Once the deadline rolls around, Open Thread will announce a set of finalists for each state – Ohio, Pennsylvania, and West Virginia – and send the manuscripts off to our final judges! So start submitting, and tell your regional cohorts! In the meantime, get to know our guest judges.



Ohio: Tyler Meier

Tyler Meier’s poems have appeared in AGNI, Cranky, Forklift, Ohio, Prism Review, and the Seattle Review. Poems are forthcoming from Bat City Review and Washington Square. He works as the managing editor of The Kenyon Review.





Pennsylvania: Claire Donato

Claire Donato grew up in and around Pittsburgh, PA. She is the former poetry editor of The New Yinzer and has studied poetry at The University of Pittsburgh and, most recently, Brown University. She is the author of a chapbook, Someone Else’s Body (Cannibal Books 2009). Her poetry and prose have been published or are forthcoming in journals such as Harp & Altar, Caketrain, Coconut, Fou, Gustaf, Dewclaw, The Open Face Sandwich, and Gray Tape. She currently lives in Providence, RI.



West Virginia: Isaac Pressnell

Isaac Pressnell received his MFA in poetry from West Virginia University. His poems have appeared or are forthcoming in Tar River Poetry, Ninth Letter, DIAGRAM, Opium, and Bravado. He lives in Keyser, WV where he teaches English at Potomac State College.



Tyler, Claire, Isaac, and all of us at Open Thread can’t wait to read your chapbook manuscripts, so upload yours now!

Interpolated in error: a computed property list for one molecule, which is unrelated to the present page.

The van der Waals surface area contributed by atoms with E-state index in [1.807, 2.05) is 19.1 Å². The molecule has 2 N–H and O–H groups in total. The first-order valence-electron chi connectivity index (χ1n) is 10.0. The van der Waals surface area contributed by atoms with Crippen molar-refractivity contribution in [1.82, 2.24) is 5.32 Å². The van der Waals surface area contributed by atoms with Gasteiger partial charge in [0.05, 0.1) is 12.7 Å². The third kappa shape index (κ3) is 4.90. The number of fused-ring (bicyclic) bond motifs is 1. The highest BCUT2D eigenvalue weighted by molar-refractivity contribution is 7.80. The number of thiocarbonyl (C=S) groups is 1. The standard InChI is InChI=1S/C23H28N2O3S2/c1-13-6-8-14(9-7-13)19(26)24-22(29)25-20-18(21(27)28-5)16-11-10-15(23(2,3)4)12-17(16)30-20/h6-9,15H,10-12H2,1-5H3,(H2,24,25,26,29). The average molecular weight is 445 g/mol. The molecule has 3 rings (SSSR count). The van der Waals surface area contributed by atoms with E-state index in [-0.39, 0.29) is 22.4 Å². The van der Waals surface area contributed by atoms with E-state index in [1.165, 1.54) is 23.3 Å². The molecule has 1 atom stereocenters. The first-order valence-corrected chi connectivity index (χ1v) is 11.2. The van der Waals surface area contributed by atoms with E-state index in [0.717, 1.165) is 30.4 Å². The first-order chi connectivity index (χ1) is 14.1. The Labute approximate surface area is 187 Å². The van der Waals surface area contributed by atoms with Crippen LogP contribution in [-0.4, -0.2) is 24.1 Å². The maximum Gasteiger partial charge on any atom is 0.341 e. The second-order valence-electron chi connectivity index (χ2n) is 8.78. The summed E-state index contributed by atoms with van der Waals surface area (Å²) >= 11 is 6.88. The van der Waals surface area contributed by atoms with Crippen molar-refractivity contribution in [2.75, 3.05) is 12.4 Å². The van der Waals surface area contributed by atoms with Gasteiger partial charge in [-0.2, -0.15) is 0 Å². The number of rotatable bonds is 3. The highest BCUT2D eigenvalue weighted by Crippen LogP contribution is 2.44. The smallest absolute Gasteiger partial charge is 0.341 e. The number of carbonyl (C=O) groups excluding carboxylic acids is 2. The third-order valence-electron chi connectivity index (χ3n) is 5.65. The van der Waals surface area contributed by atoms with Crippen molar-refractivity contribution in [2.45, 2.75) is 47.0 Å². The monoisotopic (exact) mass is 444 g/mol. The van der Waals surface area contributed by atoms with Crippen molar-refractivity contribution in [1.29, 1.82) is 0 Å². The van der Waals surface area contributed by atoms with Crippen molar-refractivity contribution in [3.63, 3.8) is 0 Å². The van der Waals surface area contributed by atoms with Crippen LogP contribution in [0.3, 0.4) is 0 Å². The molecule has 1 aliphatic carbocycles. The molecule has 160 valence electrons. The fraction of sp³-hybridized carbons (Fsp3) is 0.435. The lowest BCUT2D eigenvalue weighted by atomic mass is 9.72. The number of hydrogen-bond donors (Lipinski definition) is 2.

jazz-creamLittle over an hour south of Cleveland in a small town called New Philadelphia, I stood witness to an awesome funkadelic assault on the senses, a musical melee delivered by mercenaries of sound who call themselves The Jazz Cream Assassins, and admittedly, fell victim to the groove.

Originating in Athens, Ohio, but touring healthily around the eastern Ohio/Youngstown area, the Jazz Cream Assassins are a jazz outfit that harkens back to the era of 70s-era funk fusion. Being a big fan of 70s and 80s exploitation cinema, I could not help but be reminded of some of the very best grooves from some of my favorite blaxploitation film scores when the Assassins got into the midst of their instrumental riffing, and that, in of itself, is perhaps one of the highest compliments I can pay a group of white guys playing within this genre.

Fronted by Zach Quillen (though, with the extreme talent possessed by each and every member of the outfit, it’s hard to imagine just one man out front), the band melds traditional jazz with vocal oriented tracks (that would be Quillen’s smooth voice you hear) to create a soundscape at once familiar to smoky bars and gin joints, but also shockingly fresh and new. The band truly excels when they are playing one of their original tunes, such as the unabashedly direct “Dance Bitch”, which encourages you to do just that, or the band’s ultra funky titular tune, “Jazz Cream”, which I considered to be a great highlight of the evening, as it certainly got the boys and girls alike out on the dance floor to shake it like no one was watching.

The band also showed their innovative skills when playing cover versions of songs such as Buffalo Springfield’s “For What It’s Worth”, turning a straight-forward acoustic folk hit into an extended jazz number, complete with instrumental solos and a rhythmic breakdown that took Stephen Stills & company’s classic protest song and turned it into a sweat inducing jam.

By this point in the review, I think it is clearly obvious that I cannot recommend the Jazz Cream Assassins enough, and if you can get to see them live (and you should, they seem to have dates lined-up from here until the end of the Mayan calendar), you will not be disappointed.


For further information on the band, as well as several full length song samples, check them out on MySpace: